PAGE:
The power of the youth voice: High school students make films about suicide prevention

SAN DIEGO — A statewide contest that encourages high school kids to talk about suicide may be the reason it’s on the decline here in San Diego. Students have been submitting 60-second public service announcements featuring the very real issue, and Friday we find out the winner, following a red carpet event in Los Angeles.

In California, four in every 100,000 teens will commit suicide – but in San Diego called “Directing Change” is recognizing young film makers for raising awareness to such an important topic.

One girl said, “I realized that each time I shared my story, I started to feel a little better. This is me. These are my moments. It’s important to remember that social media doesn’t show every aspect of someone’s life. Don’t forget to log out and have a real conversation with those you love.”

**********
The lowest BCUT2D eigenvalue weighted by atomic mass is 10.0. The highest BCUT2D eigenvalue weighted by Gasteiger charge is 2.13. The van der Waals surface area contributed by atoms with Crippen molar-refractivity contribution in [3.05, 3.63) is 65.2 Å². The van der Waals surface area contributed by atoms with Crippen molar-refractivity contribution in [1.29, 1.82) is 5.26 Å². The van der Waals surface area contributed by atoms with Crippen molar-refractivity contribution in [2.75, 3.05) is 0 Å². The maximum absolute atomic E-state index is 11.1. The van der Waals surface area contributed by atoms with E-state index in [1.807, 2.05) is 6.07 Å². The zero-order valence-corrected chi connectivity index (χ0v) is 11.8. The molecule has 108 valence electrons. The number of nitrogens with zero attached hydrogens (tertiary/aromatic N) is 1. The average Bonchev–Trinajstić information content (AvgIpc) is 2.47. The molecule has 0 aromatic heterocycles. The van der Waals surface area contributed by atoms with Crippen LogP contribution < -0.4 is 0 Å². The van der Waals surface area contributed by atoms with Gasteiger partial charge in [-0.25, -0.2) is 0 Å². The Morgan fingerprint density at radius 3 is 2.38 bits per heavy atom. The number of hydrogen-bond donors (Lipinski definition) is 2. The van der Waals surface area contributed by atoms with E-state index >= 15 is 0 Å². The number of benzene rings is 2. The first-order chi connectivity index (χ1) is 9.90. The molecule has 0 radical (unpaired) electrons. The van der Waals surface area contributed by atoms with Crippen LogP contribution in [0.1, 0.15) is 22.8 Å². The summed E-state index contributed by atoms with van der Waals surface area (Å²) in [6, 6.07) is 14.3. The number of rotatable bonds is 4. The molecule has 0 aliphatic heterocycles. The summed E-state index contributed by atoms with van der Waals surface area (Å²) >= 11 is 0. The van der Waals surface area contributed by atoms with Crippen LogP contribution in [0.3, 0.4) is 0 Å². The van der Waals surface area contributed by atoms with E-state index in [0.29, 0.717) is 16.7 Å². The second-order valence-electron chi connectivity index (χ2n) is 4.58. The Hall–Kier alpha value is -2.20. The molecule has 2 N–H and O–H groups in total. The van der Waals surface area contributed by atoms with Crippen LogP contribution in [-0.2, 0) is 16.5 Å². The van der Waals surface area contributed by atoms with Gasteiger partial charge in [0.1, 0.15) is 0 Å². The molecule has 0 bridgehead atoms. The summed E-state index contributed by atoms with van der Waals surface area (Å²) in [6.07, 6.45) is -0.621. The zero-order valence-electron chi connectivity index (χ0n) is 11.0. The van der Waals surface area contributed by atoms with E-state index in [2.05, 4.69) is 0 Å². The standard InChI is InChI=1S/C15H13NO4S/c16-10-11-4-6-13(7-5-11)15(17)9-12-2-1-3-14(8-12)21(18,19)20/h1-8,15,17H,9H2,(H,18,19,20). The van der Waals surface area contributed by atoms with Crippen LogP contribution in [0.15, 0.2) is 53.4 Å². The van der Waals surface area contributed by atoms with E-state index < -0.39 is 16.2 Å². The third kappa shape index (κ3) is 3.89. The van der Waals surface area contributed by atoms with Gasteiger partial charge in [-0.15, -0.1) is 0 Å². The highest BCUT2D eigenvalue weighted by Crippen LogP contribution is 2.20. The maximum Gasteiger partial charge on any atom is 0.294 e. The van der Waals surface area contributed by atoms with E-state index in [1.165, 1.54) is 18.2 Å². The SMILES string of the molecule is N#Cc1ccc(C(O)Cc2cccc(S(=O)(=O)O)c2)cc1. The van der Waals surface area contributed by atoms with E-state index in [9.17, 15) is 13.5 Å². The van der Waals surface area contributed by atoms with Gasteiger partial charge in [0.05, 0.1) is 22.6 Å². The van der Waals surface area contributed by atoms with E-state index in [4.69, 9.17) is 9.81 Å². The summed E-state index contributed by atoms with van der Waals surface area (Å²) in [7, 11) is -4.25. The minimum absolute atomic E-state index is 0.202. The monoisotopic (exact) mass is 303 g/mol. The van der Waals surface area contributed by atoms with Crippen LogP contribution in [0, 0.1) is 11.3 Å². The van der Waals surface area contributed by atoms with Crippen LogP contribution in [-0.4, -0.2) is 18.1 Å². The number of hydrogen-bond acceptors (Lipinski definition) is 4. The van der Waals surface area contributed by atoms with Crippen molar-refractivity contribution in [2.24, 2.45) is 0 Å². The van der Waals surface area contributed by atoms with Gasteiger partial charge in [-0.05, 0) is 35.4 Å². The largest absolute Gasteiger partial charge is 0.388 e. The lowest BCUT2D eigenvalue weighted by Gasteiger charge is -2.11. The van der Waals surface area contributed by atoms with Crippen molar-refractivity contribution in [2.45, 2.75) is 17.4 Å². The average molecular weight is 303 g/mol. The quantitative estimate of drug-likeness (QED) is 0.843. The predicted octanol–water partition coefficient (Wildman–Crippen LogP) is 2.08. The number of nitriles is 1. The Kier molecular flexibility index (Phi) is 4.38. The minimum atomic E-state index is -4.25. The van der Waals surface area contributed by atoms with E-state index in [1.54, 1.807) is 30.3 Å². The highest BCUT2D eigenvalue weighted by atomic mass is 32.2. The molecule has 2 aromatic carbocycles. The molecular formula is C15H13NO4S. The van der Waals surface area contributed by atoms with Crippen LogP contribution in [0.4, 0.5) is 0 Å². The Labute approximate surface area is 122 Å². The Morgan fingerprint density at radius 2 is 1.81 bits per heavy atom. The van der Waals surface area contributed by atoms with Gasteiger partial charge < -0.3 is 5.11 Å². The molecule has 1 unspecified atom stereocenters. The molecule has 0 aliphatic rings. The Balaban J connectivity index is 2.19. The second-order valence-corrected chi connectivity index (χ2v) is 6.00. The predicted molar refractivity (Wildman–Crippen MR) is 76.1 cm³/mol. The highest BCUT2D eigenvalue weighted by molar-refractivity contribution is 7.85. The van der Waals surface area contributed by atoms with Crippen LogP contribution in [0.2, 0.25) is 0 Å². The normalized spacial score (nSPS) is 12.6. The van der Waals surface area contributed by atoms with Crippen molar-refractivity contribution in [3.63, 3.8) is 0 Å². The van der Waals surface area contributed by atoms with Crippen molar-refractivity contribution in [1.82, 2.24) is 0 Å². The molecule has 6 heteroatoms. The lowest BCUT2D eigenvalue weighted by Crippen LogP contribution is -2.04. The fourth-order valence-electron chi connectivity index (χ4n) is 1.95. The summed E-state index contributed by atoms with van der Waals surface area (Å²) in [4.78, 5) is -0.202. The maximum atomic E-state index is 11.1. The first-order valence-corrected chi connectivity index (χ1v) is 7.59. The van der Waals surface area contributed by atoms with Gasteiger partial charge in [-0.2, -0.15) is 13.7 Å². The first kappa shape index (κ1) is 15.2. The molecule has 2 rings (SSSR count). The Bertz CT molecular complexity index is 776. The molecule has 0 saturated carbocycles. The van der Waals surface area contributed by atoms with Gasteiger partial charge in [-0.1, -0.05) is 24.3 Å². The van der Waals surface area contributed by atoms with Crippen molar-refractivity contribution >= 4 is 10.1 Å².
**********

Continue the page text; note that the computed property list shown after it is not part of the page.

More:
The winning videos will be played across the state in movie theaters, and on high school campuses.

“I just like the power of the youth voice. They take such a serious topic and you can tell that they’ve researched it and given it so much thought and are so respectful. The films inspire me,” Jana Sczersputowski said, who is the founder of Directing Change.

The contest is part of Each Mind Matters, which is California’s mental health movement to prevent suicide and reduce the stigma surrounding mental illness.

National Suicide Prevention Lifeline:  800-273-8255

Access & Crisis Line:  888-724-7240

For more information about Directing Change and to submit your own video:

A look at some of the winning films of 2016:

A look at some locally made PSA’s: